East West Encounter: Music by Chen, Louie, Beethoven, Liszt, Franck, & Chopin. Susan Chan, piano Disc Makers SC2018. $15.99

Even if this wide-ranging piano recital were not well played, all fanciers of the pure sound of a unique piano would be compelled to sample this CD. The instrument used is Washington State University’s 9′ Fazioli grand, the manufacturer of which uses “the Ferrari of pianos” in its advertising. This instrument is one of only a few American-university-owned Fazioli products, the prices of which (as noted in publicity found online) “…range in price from $70,000 for a 5’2″ grand to more than $160,000 for a 10’2″ concert grand” that is said to be “the world’s largest.” As it happens, WSU has two of them, including a 10’2″ model. For more information on the manufacturer, see http://www.fazioli-piano.com/ ; for information about WSU’s larger instrument, see http://www.wsu.edu/nis/fazioli_piano.html [inactive 7/06].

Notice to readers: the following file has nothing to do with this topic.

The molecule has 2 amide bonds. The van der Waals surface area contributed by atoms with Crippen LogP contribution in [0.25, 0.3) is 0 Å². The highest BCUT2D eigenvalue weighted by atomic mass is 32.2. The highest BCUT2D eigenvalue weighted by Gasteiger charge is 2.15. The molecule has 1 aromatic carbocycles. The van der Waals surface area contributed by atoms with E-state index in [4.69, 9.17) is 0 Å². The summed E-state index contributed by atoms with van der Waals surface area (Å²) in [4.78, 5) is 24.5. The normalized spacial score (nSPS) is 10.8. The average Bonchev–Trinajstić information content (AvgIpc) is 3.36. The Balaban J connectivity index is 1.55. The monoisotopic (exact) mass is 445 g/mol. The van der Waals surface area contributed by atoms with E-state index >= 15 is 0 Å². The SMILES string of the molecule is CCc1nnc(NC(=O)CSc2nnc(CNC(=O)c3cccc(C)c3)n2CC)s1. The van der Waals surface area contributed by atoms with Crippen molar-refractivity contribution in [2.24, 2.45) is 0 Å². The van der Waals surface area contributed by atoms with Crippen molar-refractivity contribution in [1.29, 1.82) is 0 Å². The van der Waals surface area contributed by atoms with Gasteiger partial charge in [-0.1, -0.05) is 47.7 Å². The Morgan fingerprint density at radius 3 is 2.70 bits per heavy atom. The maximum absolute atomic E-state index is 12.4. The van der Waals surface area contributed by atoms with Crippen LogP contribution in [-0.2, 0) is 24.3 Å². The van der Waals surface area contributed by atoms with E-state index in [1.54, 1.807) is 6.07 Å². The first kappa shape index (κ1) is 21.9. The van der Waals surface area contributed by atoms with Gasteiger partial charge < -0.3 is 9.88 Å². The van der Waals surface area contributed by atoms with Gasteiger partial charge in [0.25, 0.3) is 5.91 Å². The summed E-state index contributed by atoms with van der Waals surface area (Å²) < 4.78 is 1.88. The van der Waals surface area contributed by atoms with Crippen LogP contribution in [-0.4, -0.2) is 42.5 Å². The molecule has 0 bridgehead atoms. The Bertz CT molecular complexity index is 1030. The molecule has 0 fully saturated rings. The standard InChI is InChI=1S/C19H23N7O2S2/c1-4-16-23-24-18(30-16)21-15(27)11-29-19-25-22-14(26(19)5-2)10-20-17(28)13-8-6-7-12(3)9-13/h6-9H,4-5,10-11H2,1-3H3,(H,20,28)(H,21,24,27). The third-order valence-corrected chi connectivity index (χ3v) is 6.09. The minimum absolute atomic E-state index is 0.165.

Colleague Marvin Ward reviewed the recent recital of Susan Chan (http://www.wsu.edu/~chans/ [inactive 7/05]) in Kenan Recital Hall at Peace College, and four of the works that were on that program may be found on this well planned CD-Ning-Chi Chen’s “Cherishing Thoughts of Red Cliff” (1984), Alexina Louie’s “Warrior, from Scenes from a Jade Terrace” (1988), Beethoven’s Sonata in E Minor, Op. 90, and Harold Bauer’s transcription of Franck’s Prelude, Fugue et Variation, Op. 18, originally for organ. The pieces by Chen and Louie exploit the wide range of this piano’s sound-color or palette as well as its dynamic range. Like Asian-influenced works by Debussy and Ravel, the pentatonic scale is used. Chan’s playing of the Beethoven is fresh and stylish with, as Ward noted in his recent review, “precise, sensitive, and delicately-nuanced playing.” The Bauer transcription is a real jewel with a wealth of color not usually heard in the original organ version. There is no lack of flair in Chan’s dynamic reading of Liszt’s First “Mephisto Waltz.” The recorded recital ends with a crystalline and warm performance of Chopin’s Sonata No. 3 in B Minor, Op. 58. Each time I have replayed this CD I have found more to enjoy in the performances it contains. I look forward to a chance to hear the soloist in recital in the future.